First of all, new camera!
Er, well, sorta. I might have mentioned last September or so that come March, I'd be eligible for a phone upgrade. I was perfectly happy with my old phone—loved it, in fact—but I got a new iPhone 7 Plus so I could try out the camera. It's got a significantly serious processor, the quad-core A10 Fusion image signal processor (ISP), said to be capable of 100 billion operations used to process the images quickly and in all kinds of ways, and capable of some serious speed. You might recall that the iPhone 7 has a two-module camera, one 12MP with a 28mm-e ƒ/1.8 lens and another with a 56mm-e ƒ/2.8 lens. You can of course simply switch from one to the other, but the ISP puts the dual images together in several inventive ways. My feeling is that multiple-module cameras with serious intraprocessing is going to be one wave of the near future in camera development, so I wanted to get in on this. I think it's a milestone of sorts.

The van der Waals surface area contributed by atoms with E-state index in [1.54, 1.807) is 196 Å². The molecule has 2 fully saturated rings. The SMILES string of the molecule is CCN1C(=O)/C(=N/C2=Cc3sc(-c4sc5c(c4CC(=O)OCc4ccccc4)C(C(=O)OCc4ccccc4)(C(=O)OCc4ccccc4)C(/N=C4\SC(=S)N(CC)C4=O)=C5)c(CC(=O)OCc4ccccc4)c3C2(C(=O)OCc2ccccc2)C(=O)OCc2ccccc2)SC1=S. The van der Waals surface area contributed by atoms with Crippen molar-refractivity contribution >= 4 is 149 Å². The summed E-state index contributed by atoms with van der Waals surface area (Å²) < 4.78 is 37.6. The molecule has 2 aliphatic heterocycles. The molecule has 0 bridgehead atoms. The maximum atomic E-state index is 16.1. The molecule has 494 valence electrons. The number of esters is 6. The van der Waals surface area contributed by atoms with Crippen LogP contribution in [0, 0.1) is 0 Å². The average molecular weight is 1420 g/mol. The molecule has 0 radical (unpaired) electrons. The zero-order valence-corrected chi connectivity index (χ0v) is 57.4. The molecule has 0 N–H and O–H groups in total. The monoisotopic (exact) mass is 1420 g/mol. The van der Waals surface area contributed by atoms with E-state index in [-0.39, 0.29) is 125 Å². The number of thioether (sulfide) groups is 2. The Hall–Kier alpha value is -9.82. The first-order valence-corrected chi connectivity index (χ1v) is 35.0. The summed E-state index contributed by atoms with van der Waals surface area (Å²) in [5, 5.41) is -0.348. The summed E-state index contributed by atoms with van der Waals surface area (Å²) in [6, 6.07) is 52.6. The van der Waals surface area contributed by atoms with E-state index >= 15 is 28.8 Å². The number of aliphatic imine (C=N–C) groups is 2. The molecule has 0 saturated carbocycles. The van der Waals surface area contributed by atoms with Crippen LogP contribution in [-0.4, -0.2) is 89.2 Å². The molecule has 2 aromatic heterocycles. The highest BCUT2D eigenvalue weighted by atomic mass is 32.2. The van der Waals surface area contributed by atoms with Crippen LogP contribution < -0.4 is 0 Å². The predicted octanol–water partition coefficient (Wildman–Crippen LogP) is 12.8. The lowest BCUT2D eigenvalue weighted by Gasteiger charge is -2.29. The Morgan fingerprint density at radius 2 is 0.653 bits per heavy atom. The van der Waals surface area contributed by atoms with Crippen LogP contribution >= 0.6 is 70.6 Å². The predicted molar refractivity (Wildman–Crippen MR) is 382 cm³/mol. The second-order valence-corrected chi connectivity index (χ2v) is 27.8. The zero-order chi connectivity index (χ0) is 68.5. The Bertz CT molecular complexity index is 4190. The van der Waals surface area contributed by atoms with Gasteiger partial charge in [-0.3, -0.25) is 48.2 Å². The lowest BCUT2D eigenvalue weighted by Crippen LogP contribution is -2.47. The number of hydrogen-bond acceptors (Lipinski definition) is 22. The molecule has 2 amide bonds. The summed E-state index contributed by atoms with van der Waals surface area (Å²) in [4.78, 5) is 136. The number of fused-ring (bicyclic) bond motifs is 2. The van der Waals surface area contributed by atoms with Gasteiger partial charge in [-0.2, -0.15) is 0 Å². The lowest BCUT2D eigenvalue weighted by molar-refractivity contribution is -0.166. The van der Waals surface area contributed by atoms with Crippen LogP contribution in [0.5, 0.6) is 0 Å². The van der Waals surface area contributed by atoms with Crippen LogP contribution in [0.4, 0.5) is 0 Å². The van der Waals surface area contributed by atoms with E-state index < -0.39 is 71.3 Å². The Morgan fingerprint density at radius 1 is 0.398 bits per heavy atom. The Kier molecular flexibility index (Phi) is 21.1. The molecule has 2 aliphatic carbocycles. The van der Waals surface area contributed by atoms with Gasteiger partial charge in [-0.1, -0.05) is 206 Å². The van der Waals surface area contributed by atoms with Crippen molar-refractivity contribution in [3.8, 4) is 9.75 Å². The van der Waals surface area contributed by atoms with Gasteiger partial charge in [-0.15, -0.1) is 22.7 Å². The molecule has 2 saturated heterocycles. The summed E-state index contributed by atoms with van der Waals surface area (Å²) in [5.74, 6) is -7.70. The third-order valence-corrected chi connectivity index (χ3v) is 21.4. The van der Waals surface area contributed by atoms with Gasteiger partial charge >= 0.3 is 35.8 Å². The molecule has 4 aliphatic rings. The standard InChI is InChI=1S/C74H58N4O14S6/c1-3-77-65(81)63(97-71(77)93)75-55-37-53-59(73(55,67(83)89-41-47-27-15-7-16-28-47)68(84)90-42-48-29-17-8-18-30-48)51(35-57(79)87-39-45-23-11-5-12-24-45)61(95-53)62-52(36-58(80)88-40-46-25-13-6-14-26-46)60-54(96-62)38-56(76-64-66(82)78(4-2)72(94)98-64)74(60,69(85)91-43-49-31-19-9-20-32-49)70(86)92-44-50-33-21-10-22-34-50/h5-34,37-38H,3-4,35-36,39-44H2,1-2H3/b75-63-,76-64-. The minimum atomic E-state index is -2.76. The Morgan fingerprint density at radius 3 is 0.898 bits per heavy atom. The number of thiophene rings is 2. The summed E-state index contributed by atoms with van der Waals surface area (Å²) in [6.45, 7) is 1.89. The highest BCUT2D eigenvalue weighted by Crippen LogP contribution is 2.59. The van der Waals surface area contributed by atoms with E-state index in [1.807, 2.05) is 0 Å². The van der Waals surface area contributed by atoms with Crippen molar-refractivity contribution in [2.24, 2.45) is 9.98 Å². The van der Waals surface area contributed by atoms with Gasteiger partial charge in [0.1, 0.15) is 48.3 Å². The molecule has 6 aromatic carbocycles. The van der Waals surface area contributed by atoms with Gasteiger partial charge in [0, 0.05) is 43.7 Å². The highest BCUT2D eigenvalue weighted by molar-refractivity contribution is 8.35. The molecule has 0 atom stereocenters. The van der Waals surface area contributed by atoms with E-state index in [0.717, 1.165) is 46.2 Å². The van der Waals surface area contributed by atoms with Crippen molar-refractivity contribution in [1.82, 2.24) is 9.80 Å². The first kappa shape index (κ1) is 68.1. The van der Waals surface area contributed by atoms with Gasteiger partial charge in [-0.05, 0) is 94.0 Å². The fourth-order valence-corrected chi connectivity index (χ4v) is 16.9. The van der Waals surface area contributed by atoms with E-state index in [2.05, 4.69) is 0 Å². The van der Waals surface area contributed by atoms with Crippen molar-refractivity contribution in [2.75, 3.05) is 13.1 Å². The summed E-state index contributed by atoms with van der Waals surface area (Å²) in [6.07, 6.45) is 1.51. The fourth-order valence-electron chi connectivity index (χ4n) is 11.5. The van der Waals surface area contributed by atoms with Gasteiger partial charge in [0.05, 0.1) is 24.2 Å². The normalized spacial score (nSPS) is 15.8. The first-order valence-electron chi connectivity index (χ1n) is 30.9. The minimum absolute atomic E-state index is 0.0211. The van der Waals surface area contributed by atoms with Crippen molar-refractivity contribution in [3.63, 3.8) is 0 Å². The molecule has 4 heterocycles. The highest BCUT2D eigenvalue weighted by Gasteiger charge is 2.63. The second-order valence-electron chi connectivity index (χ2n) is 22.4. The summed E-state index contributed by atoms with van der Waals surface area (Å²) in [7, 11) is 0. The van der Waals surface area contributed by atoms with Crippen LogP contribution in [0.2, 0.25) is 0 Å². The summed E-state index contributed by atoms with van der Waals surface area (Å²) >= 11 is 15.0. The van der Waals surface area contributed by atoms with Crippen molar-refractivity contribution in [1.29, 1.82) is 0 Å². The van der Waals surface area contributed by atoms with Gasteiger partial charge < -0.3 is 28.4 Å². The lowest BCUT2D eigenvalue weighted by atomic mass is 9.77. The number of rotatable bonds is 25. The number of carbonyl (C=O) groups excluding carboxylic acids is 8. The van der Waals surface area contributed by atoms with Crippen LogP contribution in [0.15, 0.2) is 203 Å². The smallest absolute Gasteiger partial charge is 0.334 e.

Plus, I confess, since the 1980s I've liked the idea of two- (or three-) position varifocal lenses on point-and-shoot cameras. Mavens might remember the Leica Tri-Elmar as well, along with Konica's 21/35mm two-position lens—both were fixed-position multiple-focal-length lenses for M-mount rangefinders.
And the recent Lightroom Mobile app allows access to raw versions of the images. I might futz with that too, to check it out.
That said, I keep having an irritating problem with my iPhone, to wit:
iPhoneitis, n., a recurring mild affliction no more harmful than a common cold virus but nearly as miserable, which causes sufferers to take pictures with iPhones that they would rather have taken with cameras.
It's been driving me a little crazy. (Sniffle.)